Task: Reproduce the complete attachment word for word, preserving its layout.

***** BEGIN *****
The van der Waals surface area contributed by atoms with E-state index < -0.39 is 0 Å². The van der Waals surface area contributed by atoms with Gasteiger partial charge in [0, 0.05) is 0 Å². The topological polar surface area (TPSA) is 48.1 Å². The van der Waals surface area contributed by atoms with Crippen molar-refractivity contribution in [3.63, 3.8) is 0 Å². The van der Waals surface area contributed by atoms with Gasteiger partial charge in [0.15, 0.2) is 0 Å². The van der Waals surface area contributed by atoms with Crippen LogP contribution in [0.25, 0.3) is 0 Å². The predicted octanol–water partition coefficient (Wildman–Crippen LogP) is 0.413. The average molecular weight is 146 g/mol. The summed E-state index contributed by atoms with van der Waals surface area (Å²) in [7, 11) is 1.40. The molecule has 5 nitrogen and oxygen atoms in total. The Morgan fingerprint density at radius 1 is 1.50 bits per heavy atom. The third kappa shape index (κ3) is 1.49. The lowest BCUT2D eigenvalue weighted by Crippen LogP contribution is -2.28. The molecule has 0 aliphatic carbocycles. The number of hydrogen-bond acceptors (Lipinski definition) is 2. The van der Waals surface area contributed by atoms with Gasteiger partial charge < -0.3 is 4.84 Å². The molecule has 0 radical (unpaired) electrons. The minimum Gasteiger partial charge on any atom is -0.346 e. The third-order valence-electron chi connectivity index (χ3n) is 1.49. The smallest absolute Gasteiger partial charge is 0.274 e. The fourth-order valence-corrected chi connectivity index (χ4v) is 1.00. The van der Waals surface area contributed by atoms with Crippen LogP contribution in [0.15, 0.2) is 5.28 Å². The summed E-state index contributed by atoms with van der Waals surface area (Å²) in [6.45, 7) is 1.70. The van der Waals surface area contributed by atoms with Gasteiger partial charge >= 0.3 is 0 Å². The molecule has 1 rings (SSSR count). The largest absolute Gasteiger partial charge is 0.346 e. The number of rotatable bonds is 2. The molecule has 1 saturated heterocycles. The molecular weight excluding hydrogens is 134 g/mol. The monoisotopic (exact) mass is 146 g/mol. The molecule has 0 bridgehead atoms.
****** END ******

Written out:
The van der Waals surface area contributed by atoms with E-state index < -0.39 is 0 Å². The van der Waals surface area contributed by atoms with Gasteiger partial charge in [0, 0.05) is 0 Å². The topological polar surface area (TPSA) is 48.1 Å². The van der Waals surface area contributed by atoms with Crippen molar-refractivity contribution in [3.63, 3.8) is 0 Å². The van der Waals surface area contributed by atoms with Gasteiger partial charge in [0.15, 0.2) is 0 Å². The van der Waals surface area contributed by atoms with Crippen LogP contribution in [0.25, 0.3) is 0 Å². The predicted octanol–water partition coefficient (Wildman–Crippen LogP) is 0.413. The average molecular weight is 146 g/mol. The summed E-state index contributed by atoms with van der Waals surface area (Å²) in [7, 11) is 1.40. The molecule has 5 nitrogen and oxygen atoms in total. The Morgan fingerprint density at radius 1 is 1.50 bits per heavy atom. The third kappa shape index (κ3) is 1.49. The lowest BCUT2D eigenvalue weighted by Crippen LogP contribution is -2.28. The molecule has 0 aliphatic carbocycles. The number of hydrogen-bond acceptors (Lipinski definition) is 2. The van der Waals surface area contributed by atoms with Gasteiger partial charge < -0.3 is 4.84 Å². The molecule has 0 radical (unpaired) electrons. The minimum Gasteiger partial charge on any atom is -0.346 e. The third-order valence-electron chi connectivity index (χ3n) is 1.49. The smallest absolute Gasteiger partial charge is 0.274 e. The fourth-order valence-corrected chi connectivity index (χ4v) is 1.00. The van der Waals surface area contributed by atoms with Crippen LogP contribution in [0.15, 0.2) is 5.28 Å². The summed E-state index contributed by atoms with van der Waals surface area (Å²) in [6.45, 7) is 1.70. The van der Waals surface area contributed by atoms with Gasteiger partial charge >= 0.3 is 0 Å². The molecule has 1 rings (SSSR count). The largest absolute Gasteiger partial charge is 0.346 e. The number of rotatable bonds is 2. The molecule has 1 saturated heterocycles. The molecular weight excluding hydrogens is 134 g/mol. The monoisotopic (exact) mass is 146 g/mol. The molecule has 0 bridgehead atoms.